Launch of new disability and rehabilitation research program

3 December 2009

To coincide with celebrations for the International Day of People with Disability, the University of Sydney's Faculty of Health Sciences today announced the launch of a new research program aimed at promoting high quality research and information on disability, rehabilitation and health, and providing leadership in research and education in this area.
'This program is transdisciplinary and will work throughout the University of Sydney and beyond to unite those with common interests in the fields of disability and rehabilitation through research, networking, collaboration, sharing of resources and education,' said Professor Gwynnyth Llewellyn, Dean of the Faculty.
The Australian ICF Disability and Rehabilitation Research Program (AIDARRP) has been established with awareness of, and adherence to;
•The UN Convention on the Rights of Persons with Disabilities that aims to 'promote, protect and ensure the full and equal enjoyment of all human rights and fundamental freedoms by all persons with disabilities, and to promote respect for their inherent dignity'.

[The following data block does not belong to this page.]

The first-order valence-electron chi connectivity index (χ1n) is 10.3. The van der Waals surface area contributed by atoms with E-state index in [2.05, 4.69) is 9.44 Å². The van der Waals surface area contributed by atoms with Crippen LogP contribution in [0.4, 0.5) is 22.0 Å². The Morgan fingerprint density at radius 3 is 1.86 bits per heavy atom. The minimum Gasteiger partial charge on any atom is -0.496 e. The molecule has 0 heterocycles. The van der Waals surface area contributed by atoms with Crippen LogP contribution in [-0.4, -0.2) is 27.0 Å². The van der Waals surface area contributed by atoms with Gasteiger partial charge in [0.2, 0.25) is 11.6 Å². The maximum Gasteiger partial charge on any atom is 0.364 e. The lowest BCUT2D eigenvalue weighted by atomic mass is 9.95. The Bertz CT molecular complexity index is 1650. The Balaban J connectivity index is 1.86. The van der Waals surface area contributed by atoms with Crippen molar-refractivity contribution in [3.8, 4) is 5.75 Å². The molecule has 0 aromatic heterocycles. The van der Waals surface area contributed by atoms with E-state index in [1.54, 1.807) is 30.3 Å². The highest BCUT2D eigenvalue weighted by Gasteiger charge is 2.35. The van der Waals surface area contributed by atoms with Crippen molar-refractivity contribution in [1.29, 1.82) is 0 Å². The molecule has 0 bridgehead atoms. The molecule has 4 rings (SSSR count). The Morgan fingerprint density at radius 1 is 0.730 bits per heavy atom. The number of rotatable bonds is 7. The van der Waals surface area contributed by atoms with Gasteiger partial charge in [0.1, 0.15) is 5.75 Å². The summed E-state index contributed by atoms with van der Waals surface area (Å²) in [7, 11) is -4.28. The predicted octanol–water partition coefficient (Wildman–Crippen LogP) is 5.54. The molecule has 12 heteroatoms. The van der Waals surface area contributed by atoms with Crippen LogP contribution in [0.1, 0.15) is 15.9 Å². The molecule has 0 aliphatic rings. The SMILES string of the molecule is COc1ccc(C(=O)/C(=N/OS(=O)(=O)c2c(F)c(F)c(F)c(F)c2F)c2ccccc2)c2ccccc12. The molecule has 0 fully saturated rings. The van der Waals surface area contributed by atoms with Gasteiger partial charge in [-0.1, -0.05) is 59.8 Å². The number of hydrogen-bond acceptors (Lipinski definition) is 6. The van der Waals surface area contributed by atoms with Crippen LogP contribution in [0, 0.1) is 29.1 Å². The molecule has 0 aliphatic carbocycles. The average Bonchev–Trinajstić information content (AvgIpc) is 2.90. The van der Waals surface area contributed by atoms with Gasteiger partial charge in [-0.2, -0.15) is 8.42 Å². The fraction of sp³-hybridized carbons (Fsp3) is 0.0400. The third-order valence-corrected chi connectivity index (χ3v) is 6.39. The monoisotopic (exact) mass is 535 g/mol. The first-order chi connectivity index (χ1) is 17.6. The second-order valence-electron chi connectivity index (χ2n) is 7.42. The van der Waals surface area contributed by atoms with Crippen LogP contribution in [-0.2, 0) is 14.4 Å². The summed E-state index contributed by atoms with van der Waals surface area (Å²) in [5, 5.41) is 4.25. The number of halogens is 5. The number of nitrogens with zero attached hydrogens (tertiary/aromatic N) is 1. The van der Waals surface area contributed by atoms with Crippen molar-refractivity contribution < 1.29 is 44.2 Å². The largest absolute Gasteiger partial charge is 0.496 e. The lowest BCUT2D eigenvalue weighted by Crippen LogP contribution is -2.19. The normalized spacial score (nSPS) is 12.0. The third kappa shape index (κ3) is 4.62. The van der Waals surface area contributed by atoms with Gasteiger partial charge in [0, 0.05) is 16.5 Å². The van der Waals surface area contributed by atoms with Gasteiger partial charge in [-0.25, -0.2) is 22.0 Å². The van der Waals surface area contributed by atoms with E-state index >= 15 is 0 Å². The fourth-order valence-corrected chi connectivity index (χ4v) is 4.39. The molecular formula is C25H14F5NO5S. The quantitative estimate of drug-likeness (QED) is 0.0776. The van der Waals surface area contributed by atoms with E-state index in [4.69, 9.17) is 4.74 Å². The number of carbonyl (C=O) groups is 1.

•The International Classification of Functioning, Disability and Health (ICF) that articulates a model of disability that recognises the central importance of participation and the removal of environmental barriers.
•The growing imperative that researchers and professionals work with people experiencing disability to understand and promote optimal participation.
•The need for improved evidence on outcomes and what works best for people.

Ros Madden
Ros Madden

AIDARRP is led by Ros Madden, who has a long history in the fields of disability information, statistics and classification, including playing a leading national role in the development of disability definition and data, and in the analysis and reporting of functioning and disability statistics at the Australian Institute of Health and Welfare until 2006, and working with the World Health Organization on the development and implementation of the ICF.
Ros is supported by a Reference Group and a Working Group comprised of leading experts, including people with personal experience of disability and academics from across diverse areas such as physiotherapy, mental health, family and disability, rehabilitation and policy and data development.
For more information on the research program, collaborations and upcoming events please visit